And socks for Nancy! This pair did not take 3+ years to complete, and they are not Dobby socks. I did a reasonable job of matching them; not perfect, but close. I did these in about a month, though most of the knitting was over a several day period just before Nancy arrived for a visit. I wanted to send them on to Chicago with her. These are Opal Rodeo, with most of the green cut out. I left in the shorter green bits for some interest, but what would have been wide green bands were cut out, since it just visually bothered me, and Nancy likes the raspberry and turquoise parts best anyway.

I won't be posting again for a while. I'm leaving on Sunday for a week at the John C. Campbell Folk School - an Aran Knitting workshop. Maybe I'll remember to take some interesting pictures for when I get home.

Monday, November 06, 2006

Black Monday

Well, figuratively. In a couple of ways.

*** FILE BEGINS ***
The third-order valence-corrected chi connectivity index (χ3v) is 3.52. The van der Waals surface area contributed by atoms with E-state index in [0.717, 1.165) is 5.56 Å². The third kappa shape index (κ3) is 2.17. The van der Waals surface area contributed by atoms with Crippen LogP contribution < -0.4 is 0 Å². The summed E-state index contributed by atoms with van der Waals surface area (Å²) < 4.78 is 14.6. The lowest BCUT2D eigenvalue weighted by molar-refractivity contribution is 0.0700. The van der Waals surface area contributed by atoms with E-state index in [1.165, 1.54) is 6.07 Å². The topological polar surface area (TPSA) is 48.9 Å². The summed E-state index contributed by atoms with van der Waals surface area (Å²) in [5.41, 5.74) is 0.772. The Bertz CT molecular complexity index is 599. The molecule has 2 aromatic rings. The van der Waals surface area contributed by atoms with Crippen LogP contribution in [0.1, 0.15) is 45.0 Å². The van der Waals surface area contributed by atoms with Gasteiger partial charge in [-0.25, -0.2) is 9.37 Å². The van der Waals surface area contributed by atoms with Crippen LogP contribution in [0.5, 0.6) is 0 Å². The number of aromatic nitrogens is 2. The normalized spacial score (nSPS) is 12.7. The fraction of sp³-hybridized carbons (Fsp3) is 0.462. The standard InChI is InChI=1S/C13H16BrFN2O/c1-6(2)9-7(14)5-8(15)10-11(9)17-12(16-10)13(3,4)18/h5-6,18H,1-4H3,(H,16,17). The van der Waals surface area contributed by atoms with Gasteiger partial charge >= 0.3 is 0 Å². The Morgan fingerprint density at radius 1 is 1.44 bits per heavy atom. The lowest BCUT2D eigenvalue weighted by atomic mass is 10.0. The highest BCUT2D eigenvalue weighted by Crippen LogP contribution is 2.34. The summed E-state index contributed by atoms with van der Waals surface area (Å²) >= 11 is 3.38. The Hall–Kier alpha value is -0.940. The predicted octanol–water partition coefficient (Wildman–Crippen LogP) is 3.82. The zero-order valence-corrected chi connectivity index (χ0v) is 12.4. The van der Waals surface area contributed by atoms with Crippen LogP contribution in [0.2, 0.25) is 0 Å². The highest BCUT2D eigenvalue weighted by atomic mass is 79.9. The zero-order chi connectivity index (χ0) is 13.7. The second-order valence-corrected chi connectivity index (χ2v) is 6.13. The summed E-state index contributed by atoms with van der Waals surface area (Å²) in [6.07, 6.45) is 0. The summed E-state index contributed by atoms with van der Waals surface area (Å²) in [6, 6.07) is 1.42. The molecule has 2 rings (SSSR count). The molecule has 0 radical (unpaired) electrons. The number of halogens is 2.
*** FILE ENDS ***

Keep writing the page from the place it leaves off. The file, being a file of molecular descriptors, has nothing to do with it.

and Summer

are at the vet. Sneezing and fevers. Sure seems quiet and empty around here without them. And BC has been poking around in nooks and crannies looking for the kitten child.

On the good side, this was in my PO box this morning:

Socks for Soldiers comin' up!

Wednesday, November 01, 2006


David categorizes my projects. If I've started it and not finished, it's a UFO. Everyone knows about those, and I have more than my share. But if I haven't started it, it's PIGS (projects in grocery sacks). These are separate from just "stash", which is undifferentiated yarn and fabric for which I have no particular project in mind just yet.

Here are a few of the most current UFOs and PIGS. UFOs first:
Lone Star quilt in process, from a Jinny Beyer kit (Kalimantan).

Socks for friends, Socks for Soldiers.
Great American Afghan squares blocking. Trees are to be appliqued onto a plain blue block.
From SAFF last weekend; the "no shopping much" trip! Clockwise from top left: "Candycane" Jacob wool in dark brown and natural; wooland silk blend in hand dyed colors that just sang to me; lucky find - buttons to match the wool!; alpaca from a farm not far from here, near Gallatin, TN; new Bosworth midi spindle; a pound of kid mohair yarn.

Brown Corriedale roving.

These are, of course, by no means all of the UFO's or PIGS. I need to stay busy - I'm running out of room!